The film’s fork in the road occurs when Kick-Ass  and Big Daddy are captured by D’Amico’s men, and there’s a very real danger of them being killed. While David is narrating the film, he reminds us of other endings in which the hero narrates even when he’s not alive. Is it a ruse? Or will this film go that far to prove a point?

The film, from this point, sheds its realistic layer of skin and uncovers what I guess it was going for all along–superhero comic book violence and big explosions.

It’s hard to say whether it’s a total failure. I was, by this time, completely enthralled by the film. I really liked the characters, and I really hated the bad guys. In the climactic ending, it is extremely unrealistic and extremely violent. It bears no resemblance to the sweet and funny movie it started as. But I didn’t dislike how it progressed. If you look at a lot of comic book stories, some of them do resemble normal stories of normal people in fantastic situations. Peter Parker is the perfect example. He is exactly what “Kick-Ass” is emulating, except that Peter Parker *does* possess super powers.

The lesson of the film is certainly muddled because of the bombastic way the film ends. It goes from being about taking responsibility for who you are, the loss of identity, and the exploitation of society, to being about getting revenge and losing yourself in the super hero persona. My feeling is that’s what the filmmakers wanted. They wanted this ultimately to be a sarcastic super hero film that ends like all other super hero movies end. And of course, it ends on a note that leaves it open for a sequel.

I liked this film a lot, and I would love to see a sequel. I’d love to revisit these characters. But I wonder if maybe they were missing something here. It’s hard to feel sorry for Damon, Mindy’s dad, because he’s made her a victim just as much as he made himself. Whether Mindy likes her lifestyle as being a cold-blooded killer or not, she wasn’t really given the choice. It’s a bit dark and moody and out of place in a movie that’s supposed to be mostly for laughs. However, I do find it daring that they chose to make her so young. This is an age when the younger generation has an advantage over the older ones. They have technology, and so many more things at their fingertips. Is it really overexposure and exploiting? Or is it just the way things are now? Every generation takes a few steps back and a few steps forward. The invention of Hit Girl is tricky because I certainly wouldn’t like to see anyone try to mimic her in real life–they’d be killed. But her spirit is nothing to be offended by or be ashamed or afraid of. Her heart is in the right place. I also would hope that David has realized how much his docile and sympathetic father has been so much better for him letting him make his own choices, unlike Chris and Mindy, who have had their destinies and decisions forced upon them by their fathers. I do think the film missed the boat on that revelation.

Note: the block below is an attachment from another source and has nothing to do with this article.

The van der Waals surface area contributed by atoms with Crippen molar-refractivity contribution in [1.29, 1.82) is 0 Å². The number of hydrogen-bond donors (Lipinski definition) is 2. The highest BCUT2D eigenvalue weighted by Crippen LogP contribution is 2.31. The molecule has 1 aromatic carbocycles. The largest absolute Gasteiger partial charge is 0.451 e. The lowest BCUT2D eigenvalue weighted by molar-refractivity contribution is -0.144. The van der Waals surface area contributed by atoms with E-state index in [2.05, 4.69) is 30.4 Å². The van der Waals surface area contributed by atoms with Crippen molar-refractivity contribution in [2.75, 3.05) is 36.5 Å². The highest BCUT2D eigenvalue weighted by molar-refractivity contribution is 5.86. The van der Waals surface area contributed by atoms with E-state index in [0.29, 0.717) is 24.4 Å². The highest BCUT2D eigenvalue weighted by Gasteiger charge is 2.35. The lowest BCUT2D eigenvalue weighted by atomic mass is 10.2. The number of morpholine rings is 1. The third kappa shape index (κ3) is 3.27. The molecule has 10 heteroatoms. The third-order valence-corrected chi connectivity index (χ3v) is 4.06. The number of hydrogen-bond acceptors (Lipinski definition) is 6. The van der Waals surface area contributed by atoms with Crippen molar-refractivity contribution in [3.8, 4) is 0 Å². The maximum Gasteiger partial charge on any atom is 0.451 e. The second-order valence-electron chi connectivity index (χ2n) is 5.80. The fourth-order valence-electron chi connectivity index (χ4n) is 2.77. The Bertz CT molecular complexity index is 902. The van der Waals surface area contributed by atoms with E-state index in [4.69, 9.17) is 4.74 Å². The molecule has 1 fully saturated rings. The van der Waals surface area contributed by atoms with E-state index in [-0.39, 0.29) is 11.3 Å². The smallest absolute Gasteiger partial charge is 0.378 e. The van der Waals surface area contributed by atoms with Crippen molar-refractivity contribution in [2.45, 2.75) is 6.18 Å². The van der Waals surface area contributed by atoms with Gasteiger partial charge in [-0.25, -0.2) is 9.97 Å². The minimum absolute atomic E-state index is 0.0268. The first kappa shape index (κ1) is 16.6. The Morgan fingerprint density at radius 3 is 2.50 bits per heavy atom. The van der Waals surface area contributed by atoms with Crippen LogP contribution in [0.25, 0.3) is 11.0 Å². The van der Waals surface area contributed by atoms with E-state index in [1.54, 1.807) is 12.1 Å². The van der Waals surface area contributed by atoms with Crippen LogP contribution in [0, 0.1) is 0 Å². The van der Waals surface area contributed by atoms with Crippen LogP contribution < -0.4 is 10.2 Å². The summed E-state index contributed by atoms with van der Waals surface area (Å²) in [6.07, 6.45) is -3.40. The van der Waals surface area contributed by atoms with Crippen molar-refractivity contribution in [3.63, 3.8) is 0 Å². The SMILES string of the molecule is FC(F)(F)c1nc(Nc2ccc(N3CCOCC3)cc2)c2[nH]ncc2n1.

Overall though, this is a good yarn, and it’s fun. Yes it gets a bit heavy handed at times, but I still find it very entertaining–and before you start feeling bad about reveling in Hit Girl’s ability to kill 5 men in less than 1 minute, remember that these are heartless criminals who do nothing for society except have more money than you and make crass remarks about women and double park when they shouldn’t. So really, she did us all a favor.

Take the film as an origin story for a comic book, and there’s not a lot of difference between this and any other comic book movie you’ve seen. And it delivers as well as the best ones out there.

My rating: :-)